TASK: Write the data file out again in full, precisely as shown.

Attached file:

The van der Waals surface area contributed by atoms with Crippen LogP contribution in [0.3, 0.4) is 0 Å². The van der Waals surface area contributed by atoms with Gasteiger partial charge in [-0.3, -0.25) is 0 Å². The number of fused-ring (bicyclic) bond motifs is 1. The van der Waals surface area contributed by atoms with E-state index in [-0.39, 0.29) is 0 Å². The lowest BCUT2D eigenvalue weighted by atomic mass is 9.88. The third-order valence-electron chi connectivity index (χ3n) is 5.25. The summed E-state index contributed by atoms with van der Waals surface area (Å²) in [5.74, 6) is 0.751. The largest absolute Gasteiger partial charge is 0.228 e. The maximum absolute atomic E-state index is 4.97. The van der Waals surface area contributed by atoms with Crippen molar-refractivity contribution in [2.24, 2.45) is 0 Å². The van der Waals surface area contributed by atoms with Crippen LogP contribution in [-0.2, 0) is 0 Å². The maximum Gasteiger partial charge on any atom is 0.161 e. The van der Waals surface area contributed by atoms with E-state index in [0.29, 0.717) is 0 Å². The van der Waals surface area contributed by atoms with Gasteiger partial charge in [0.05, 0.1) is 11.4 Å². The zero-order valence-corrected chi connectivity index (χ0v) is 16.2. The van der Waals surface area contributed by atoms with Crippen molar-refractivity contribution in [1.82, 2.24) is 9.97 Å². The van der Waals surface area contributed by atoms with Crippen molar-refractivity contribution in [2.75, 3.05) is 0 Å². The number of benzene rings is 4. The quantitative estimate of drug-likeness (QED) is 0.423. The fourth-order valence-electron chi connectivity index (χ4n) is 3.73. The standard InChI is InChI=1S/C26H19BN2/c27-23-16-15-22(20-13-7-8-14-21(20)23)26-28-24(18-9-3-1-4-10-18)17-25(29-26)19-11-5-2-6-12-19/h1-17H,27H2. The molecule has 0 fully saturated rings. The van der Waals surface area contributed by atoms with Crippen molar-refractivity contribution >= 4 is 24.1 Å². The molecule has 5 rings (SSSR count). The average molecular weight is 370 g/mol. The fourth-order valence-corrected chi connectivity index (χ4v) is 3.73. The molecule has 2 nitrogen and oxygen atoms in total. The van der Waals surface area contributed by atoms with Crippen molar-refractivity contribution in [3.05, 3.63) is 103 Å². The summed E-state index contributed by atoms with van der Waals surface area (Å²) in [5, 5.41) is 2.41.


The van der Waals surface area contributed by atoms with Crippen LogP contribution in [0.3, 0.4) is 0 Å². The van der Waals surface area contributed by atoms with Gasteiger partial charge in [-0.3, -0.25) is 0 Å². The number of fused-ring (bicyclic) bond motifs is 1. The van der Waals surface area contributed by atoms with E-state index in [-0.39, 0.29) is 0 Å². The lowest BCUT2D eigenvalue weighted by atomic mass is 9.88. The third-order valence-electron chi connectivity index (χ3n) is 5.25. The summed E-state index contributed by atoms with van der Waals surface area (Å²) in [5.74, 6) is 0.751. The largest absolute Gasteiger partial charge is 0.228 e. The maximum absolute atomic E-state index is 4.97. The van der Waals surface area contributed by atoms with Crippen molar-refractivity contribution in [2.24, 2.45) is 0 Å². The van der Waals surface area contributed by atoms with Crippen LogP contribution in [-0.2, 0) is 0 Å². The maximum Gasteiger partial charge on any atom is 0.161 e. The van der Waals surface area contributed by atoms with E-state index in [0.29, 0.717) is 0 Å². The van der Waals surface area contributed by atoms with Gasteiger partial charge in [0.05, 0.1) is 11.4 Å². The zero-order valence-corrected chi connectivity index (χ0v) is 16.2. The van der Waals surface area contributed by atoms with Crippen molar-refractivity contribution in [1.82, 2.24) is 9.97 Å². The van der Waals surface area contributed by atoms with Crippen molar-refractivity contribution in [2.75, 3.05) is 0 Å². The number of benzene rings is 4. The quantitative estimate of drug-likeness (QED) is 0.423. The fourth-order valence-electron chi connectivity index (χ4n) is 3.73. The standard InChI is InChI=1S/C26H19BN2/c27-23-16-15-22(20-13-7-8-14-21(20)23)26-28-24(18-9-3-1-4-10-18)17-25(29-26)19-11-5-2-6-12-19/h1-17H,27H2. The molecule has 0 fully saturated rings. The van der Waals surface area contributed by atoms with Crippen molar-refractivity contribution >= 4 is 24.1 Å². The molecule has 5 rings (SSSR count). The average molecular weight is 370 g/mol. The fourth-order valence-corrected chi connectivity index (χ4v) is 3.73. The molecule has 2 nitrogen and oxygen atoms in total. The van der Waals surface area contributed by atoms with Crippen molar-refractivity contribution in [3.05, 3.63) is 103 Å². The summed E-state index contributed by atoms with van der Waals surface area (Å²) in [5, 5.41) is 2.41.